[0042] Another example provides a handheld input device for a computing device, the handheld input device comprising a body configured to be held by a hand such that one or more fingers of the hand are curved at least partially toward a palm of the hand when held, a pressable user input mechanism positioned on the body at such a location as to be in contact with a palm-side surface of a finger when the handheld input device is held, and a hinge coupling between the pressable user input mechanism and the body, the hinge comprising a curved spring positioned mechanically between a button of the pressable user input mechanism and an opposing interior surface of the body to permit varying of an actuation path based upon characteristics of a force applied to the button. The handheld input device may additionally or alternatively include one or more sensors positioned to detect three or more actuation states of the pressable user input mechanism. The sensor may additionally or alternatively include a magnet attached to the pressable user input mechanism and a Hall effect sensor on an opposing interior surface of the body. The spring may additionally or alternatively include one or more of a varying width along a length of the spring and an opening formed through the spring. The handheld input device may additionally or alternatively include a spring that is deflected from its natural shape at rest.

[0043] Another example provides a handheld input device for a computing device, the handheld input device comprising a body configured to be held by a hand such that one or more fingers of the hand are curved at least partially toward a palm of the hand when held a pressable user input mechanism positioned on the body at such a location as to be in contact with a palm-side surface of a finger when the handheld input device is held a hinge coupling between the body and the pressable user input mechanism, the hinge coupling comprising an axis of rotation that varies based upon characteristics of force applied to the pressable user input mechanism and a sensor subsystem configured to detect three or more actuation states of the pressable user interface mechanism. The sensor subsystem may additionally or alternatively include a magnet attached to the pressable user input mechanism and a Hall effect sensor on an opposing interior surface of the body. The sensor subsystem may additionally or alternatively include one or more of a plurality of magnets and a plurality of Hall effect sensors. The sensor subsystem may additionally or alternatively include one or more of a potentiometer and capacitive sensor. The handheld input device may additionally or alternatively include one or more touch sensors positioned to detect touch on a surface of the pressable user input mechanism.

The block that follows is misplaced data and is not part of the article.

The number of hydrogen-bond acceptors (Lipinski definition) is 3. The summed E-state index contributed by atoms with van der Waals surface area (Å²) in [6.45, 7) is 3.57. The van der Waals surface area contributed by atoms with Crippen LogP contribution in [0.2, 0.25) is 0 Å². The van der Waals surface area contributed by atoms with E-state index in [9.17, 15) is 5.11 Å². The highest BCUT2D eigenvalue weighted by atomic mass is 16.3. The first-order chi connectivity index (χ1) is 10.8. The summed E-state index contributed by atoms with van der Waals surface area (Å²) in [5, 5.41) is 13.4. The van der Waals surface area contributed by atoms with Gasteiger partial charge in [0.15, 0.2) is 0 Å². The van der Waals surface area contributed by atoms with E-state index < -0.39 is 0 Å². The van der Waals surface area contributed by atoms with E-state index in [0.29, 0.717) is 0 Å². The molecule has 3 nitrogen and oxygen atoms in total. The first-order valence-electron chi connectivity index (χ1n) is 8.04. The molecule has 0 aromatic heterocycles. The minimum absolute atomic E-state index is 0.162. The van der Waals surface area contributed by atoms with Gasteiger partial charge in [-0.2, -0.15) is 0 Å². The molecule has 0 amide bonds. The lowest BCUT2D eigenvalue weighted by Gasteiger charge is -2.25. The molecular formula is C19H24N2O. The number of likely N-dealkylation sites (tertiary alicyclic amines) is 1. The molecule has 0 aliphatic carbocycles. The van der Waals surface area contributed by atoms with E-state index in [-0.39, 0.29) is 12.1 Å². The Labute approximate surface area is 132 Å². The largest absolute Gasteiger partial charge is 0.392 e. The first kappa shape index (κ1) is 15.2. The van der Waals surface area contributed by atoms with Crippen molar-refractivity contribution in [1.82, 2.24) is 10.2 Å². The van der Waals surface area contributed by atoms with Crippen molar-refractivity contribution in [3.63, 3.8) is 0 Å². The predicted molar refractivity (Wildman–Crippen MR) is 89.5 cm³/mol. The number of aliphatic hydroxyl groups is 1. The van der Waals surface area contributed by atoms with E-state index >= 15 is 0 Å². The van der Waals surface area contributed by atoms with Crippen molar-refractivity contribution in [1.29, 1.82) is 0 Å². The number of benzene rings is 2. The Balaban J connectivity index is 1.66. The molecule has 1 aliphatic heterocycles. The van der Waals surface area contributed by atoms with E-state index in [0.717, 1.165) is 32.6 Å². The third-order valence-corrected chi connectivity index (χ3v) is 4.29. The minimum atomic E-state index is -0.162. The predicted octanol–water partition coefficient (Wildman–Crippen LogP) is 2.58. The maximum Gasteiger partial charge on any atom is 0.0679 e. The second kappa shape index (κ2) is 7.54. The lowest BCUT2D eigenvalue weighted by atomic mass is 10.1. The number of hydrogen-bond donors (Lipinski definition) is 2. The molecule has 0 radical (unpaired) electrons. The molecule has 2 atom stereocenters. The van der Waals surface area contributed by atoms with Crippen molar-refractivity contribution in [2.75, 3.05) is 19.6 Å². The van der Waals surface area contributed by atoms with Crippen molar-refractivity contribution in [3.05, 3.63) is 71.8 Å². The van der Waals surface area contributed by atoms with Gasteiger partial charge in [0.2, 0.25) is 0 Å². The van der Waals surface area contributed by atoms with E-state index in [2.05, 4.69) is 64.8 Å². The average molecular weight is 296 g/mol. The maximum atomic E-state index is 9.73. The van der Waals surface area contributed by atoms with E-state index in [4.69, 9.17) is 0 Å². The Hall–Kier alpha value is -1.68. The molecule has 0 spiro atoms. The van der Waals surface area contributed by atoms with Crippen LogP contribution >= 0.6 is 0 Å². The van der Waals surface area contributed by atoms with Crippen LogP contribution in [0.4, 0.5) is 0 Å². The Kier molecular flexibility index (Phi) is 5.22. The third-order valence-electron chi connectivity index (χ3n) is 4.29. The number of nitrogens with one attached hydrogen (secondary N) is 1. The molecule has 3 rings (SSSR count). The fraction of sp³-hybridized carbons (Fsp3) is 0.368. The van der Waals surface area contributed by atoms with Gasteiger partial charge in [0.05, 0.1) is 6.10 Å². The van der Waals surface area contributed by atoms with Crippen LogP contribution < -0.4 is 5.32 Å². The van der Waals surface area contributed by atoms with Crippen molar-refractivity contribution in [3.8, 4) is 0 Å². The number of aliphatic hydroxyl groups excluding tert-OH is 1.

[0044] It will be understood that the configurations and/or approaches described herein are exemplary in nature, and that these specific embodiments or examples are not to be considered in a limiting sense, because numerous variations are possible. The specific routines or methods described herein may represent one or more of any number of processing strategies. As such, various acts illustrated and/or described may be performed in the sequence illustrated and/or described, in other sequences, in parallel, or omitted. Likewise, the order of the above-described processes may be changed.

[0045] The subject matter of the present disclosure includes all novel and non- obvious combinations and sub-combinations of the various processes, systems and configurations, and other features, functions, acts, and/or properties disclosed herein, as well as any and all equivalents thereof.